Step 3: Allow/Permit: This is THE MOST important and overlooked step. PERMISSION. There are 2 aspects to “allowing”: 1) are you allowed to pursue this desire, 2) are you worthy of / deserve the outcome. There is a saying that “you don’t get what you deserve. You get what you think you deserve”. For most of us and especially women, we are all conditioned beings. Now “What is conditioning?” — It is basically someone telling us what is allowed under what circumstances. So we build this glass box of these conditions inside which we live. Now think of “permission” as a window in that box that you get to put your hand out and feel the air and eventually you can break the glass box. But the first thing you need to do it give yourself permission to pursue your dream and remind yourself that you are worthy of it. This is NOT you getting permission from others. This is you giving yourself permission. In my e.g. I wanted to do some physical movement. Now the time that worked for me was after work and before dinner. I know that by exercising before dinner, I was pushing the dinner time out. And in my conditioning of putting family before me, I was not allowed. So I had to explicitly give myself permission to do it and fight my guilt that kept popping back up. Also I had to have a negotiation with my partner on how much longer is ok to push dinner by to squeeze in my exercise.
Now we are aware of our dreams, we have acknowledged them, and we have allowed ourselves to pursue them. Next comes the tactical part.
PHASE 2: Planning
Step 4: The PLAN: This is where rubber meets the road. And you come up with plans on how to pursue your dream and make the change. This is the fun and creative part with some strategic thinking. There are many possible plans. However the plan should have following pieces
4.A: Micro-habit: There is a lot of research done on effectiveness of “micro habits”. These are the smallest little things you can do that are guaranteed to succeed. E.g. in my case I plan to do yoga to get rid of my back pain. But before I can make a regular habit of it, I focused on creating the micro-habit of just rolling out my yoga mat and laying down on it to rest. This is something that is easy, why would I say no to laying down and resting :). Good news is once I lay down, for 5 mins I feel like doing the next asana and that is the magic. Getting started is the 50% of the battle. And the micro-habit helps you with the getting started hump. Another example of a micro-habit that helps with the larger habit of eating healthy, is when I want to overeat, I allow myself to be lazy and wait for 1–2 mins before getting up to get second serving. Now who does not like being lazy. But what happens is in those 2 mins my urge to eat subsides and I either skip it or take a much smaller serving.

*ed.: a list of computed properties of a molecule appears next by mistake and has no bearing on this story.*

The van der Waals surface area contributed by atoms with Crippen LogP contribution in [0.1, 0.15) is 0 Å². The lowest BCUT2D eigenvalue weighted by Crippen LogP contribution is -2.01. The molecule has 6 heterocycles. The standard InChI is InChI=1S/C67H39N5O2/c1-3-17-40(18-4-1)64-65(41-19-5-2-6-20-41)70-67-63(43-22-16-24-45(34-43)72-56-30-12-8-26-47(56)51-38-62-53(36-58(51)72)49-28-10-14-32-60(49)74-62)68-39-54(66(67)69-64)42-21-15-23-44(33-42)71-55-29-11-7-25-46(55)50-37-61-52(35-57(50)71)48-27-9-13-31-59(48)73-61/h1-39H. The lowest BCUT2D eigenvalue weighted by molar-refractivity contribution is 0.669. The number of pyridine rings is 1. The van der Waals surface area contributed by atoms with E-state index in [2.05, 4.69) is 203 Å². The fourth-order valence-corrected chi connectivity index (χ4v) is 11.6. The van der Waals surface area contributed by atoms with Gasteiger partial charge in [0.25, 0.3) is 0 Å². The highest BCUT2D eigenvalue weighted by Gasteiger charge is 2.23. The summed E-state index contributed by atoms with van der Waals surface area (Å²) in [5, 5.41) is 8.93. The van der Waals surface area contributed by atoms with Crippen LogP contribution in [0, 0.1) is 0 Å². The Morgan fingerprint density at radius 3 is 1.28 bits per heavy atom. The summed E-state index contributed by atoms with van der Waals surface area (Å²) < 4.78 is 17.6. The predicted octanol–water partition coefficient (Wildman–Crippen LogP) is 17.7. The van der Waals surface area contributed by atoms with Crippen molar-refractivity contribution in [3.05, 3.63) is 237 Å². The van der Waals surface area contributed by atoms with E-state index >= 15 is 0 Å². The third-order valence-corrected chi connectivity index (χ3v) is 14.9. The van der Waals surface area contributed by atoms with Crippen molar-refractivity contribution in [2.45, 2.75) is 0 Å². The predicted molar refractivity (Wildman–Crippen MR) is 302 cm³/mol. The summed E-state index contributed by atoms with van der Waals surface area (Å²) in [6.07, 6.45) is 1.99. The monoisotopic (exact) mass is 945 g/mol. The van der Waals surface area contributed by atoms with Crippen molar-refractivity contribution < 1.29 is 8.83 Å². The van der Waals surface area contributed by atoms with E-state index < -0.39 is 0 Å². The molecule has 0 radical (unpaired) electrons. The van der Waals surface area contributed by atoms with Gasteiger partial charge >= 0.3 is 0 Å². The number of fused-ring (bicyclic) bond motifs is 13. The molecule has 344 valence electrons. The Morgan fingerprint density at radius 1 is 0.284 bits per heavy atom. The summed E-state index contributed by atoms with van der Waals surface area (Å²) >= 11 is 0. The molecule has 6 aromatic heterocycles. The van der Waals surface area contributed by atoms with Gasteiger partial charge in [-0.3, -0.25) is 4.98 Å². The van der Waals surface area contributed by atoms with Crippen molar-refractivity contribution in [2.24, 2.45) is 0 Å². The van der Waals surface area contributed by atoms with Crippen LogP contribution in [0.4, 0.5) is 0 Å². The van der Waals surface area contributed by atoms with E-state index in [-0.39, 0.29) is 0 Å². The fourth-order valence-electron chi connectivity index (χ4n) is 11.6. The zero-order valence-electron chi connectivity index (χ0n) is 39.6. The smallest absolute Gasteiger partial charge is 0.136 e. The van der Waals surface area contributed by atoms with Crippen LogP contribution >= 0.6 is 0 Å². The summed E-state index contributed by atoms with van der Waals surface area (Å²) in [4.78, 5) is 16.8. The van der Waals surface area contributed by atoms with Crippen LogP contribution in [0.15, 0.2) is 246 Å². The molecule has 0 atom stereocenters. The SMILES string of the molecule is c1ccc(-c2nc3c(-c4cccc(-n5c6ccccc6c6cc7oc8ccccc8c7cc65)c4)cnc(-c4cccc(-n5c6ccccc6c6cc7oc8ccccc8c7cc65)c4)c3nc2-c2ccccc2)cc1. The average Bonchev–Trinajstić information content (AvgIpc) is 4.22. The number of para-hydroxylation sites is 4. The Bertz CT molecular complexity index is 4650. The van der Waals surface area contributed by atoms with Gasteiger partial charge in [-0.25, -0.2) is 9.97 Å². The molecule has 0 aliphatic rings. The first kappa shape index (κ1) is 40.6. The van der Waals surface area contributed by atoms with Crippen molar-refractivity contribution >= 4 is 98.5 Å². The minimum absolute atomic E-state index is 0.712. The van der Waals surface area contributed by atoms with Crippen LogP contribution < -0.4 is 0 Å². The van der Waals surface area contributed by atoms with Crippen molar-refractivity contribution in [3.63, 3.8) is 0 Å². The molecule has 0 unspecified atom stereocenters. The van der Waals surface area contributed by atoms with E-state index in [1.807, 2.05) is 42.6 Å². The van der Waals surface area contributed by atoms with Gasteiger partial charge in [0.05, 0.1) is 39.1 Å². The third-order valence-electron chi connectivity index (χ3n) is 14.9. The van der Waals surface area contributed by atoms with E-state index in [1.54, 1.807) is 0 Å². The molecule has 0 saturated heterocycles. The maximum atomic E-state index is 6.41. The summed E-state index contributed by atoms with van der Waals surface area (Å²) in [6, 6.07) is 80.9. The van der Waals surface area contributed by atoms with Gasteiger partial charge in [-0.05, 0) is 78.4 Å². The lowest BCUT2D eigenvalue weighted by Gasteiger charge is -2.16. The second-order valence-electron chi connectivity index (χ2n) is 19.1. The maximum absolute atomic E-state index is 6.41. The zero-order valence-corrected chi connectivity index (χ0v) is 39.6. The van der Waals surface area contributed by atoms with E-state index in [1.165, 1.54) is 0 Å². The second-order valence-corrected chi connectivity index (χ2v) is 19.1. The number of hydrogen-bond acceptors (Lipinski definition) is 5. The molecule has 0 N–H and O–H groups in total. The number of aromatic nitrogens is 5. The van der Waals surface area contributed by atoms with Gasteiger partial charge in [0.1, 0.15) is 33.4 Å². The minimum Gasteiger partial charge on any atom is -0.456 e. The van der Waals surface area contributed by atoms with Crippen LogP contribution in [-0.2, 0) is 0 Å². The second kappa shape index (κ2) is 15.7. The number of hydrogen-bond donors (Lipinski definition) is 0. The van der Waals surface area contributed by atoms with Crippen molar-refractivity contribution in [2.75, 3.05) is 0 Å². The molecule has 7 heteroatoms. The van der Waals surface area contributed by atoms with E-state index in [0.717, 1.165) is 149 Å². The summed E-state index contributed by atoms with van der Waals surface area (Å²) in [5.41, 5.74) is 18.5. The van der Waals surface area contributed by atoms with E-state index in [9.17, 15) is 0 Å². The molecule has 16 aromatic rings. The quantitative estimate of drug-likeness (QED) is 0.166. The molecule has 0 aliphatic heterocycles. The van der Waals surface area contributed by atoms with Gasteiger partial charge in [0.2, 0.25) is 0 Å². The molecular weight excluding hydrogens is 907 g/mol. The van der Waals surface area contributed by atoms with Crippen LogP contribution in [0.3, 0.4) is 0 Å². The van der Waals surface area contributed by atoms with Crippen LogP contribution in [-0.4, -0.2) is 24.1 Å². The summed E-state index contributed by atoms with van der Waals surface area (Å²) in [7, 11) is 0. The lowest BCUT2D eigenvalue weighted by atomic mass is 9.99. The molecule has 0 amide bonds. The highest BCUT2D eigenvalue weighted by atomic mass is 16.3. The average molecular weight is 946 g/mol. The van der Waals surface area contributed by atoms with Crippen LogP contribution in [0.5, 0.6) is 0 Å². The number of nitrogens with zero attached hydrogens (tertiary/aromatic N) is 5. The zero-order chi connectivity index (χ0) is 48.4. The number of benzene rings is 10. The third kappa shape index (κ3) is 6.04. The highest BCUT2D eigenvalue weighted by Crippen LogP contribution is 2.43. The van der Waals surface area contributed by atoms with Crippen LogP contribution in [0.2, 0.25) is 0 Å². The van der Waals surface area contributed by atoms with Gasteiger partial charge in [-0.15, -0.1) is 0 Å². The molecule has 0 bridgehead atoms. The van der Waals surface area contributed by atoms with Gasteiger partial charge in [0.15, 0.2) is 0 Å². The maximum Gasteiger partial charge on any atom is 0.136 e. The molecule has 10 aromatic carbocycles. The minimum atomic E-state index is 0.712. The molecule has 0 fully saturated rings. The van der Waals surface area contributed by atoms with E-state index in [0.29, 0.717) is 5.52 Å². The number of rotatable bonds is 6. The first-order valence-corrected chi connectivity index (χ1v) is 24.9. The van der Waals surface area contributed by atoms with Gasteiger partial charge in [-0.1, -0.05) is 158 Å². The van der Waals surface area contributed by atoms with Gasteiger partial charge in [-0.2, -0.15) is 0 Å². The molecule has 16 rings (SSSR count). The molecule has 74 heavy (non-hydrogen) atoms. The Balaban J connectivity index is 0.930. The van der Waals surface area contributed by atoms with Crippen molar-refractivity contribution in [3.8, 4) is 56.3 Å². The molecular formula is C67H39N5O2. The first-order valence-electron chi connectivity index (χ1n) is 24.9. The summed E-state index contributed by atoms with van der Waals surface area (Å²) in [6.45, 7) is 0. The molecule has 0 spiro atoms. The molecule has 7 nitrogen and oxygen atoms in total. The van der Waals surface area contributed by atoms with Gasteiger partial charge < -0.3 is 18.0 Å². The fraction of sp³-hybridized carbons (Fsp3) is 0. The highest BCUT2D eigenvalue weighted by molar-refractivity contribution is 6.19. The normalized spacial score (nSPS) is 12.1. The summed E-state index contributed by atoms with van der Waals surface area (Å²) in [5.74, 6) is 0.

4.B: Trigger: What is the trigger for you to do the micro-habit action. For my yoga, it was a event based trigger. As soon as I come back from walking my dog, I do yoga. Trigger could be event based or time based. The best thing is if you can take an existing habit and make that a trigger for new micro-habit then it increases the chances of you following through your new micro-habit. For example if you couple the new habit of flossing with shower, then chances are when you shower every day you might successfully end up flossing too.